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Topic: (4051) Analog Multiplexer / DeMultiplexer library update (Read 9374 times) previous topic - next topic


Hi all,

I had some time this weekend to hit off a task that had been sitting on my TODO for a while and @spoocter asked me  nicely as well so I decided to update my 4051 Analog Mux/Demux library.

Besides a stack of clean up after having written a lot more Arduino code over the last 18 months, it's now got the ability to use multiple multiplexers in a daisy chain. Just wire them up, call a constructor with the master and slave pins and then just index away to read or write to the pin (up to 64 now with 9 4051s daisy chained).

There's also some new and updated examples including the multi multiplexer set up.

If anyone is keen to wire up 64 LEDs and write a demo for doing that I do accept pull requests ;P

As always any feedback greatly appreciated and feel free to fork (and pull request!) and log any issues over on GitHub.





I've been looking around but i'm a bit lost using IC 4051.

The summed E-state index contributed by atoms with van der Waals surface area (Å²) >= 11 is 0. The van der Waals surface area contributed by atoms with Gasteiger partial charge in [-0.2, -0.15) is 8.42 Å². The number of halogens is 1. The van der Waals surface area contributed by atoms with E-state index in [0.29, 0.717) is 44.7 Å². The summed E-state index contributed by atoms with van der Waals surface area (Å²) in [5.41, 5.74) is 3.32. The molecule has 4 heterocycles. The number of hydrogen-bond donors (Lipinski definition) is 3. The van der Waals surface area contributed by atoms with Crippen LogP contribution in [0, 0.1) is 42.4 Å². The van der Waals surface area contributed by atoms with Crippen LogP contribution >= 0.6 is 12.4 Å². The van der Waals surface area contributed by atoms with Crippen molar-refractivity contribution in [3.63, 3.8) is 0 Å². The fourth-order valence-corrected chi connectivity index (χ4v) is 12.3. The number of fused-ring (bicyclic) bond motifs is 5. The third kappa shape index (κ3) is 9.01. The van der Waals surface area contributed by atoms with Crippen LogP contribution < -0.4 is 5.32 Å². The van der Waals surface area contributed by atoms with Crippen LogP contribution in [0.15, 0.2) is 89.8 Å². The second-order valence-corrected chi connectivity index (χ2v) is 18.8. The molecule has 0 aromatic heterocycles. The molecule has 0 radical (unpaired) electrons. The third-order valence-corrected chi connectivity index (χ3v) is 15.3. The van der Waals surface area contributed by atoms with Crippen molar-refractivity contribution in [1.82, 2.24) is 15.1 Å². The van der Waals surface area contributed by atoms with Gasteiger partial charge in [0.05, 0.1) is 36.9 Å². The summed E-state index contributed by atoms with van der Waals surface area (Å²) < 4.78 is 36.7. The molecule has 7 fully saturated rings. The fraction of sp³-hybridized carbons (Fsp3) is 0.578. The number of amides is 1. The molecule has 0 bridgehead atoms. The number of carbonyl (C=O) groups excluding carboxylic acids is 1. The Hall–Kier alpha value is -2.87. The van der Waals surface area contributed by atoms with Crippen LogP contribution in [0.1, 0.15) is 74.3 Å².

Can you share a scheme for a matrix buttons input?
I try to follow this: http://playground.arduino.cc/learning/4051
but i didn't understand very well. Its a bit confuse.

If you have, please share a circuit diagram. Thanks!


Dear All,

first of all, sorry if my question had been posted before, but I'm not able to search.

I have 2 IC 4051 and I wanted to build a input matrix to connect 16 switchs.

I've searched all google, but didn't get any luck.
I only found this: http://playground.arduino.cc/learning/4051
but I didn't understand it.

Does any of you have a sample scheme / code for a input matrix with two IC 4051?

My main goal, is to have the 16 inputs, and get the button pressed result on serial.print.
Like: you press button number X

Thanks for your support.

Have a nice day.


HI John.

What are you trying to do? I couldn't really understand from your post.

Are you just using a single 4051 to mux some buttons coming in or are you trying to chain them so you can have like 64 buttons off one analog input.

If you give me some context / explain how you're using it I can probably give you some more firm direction.



thanks for your fast reply. (Sorry, English is not my native language)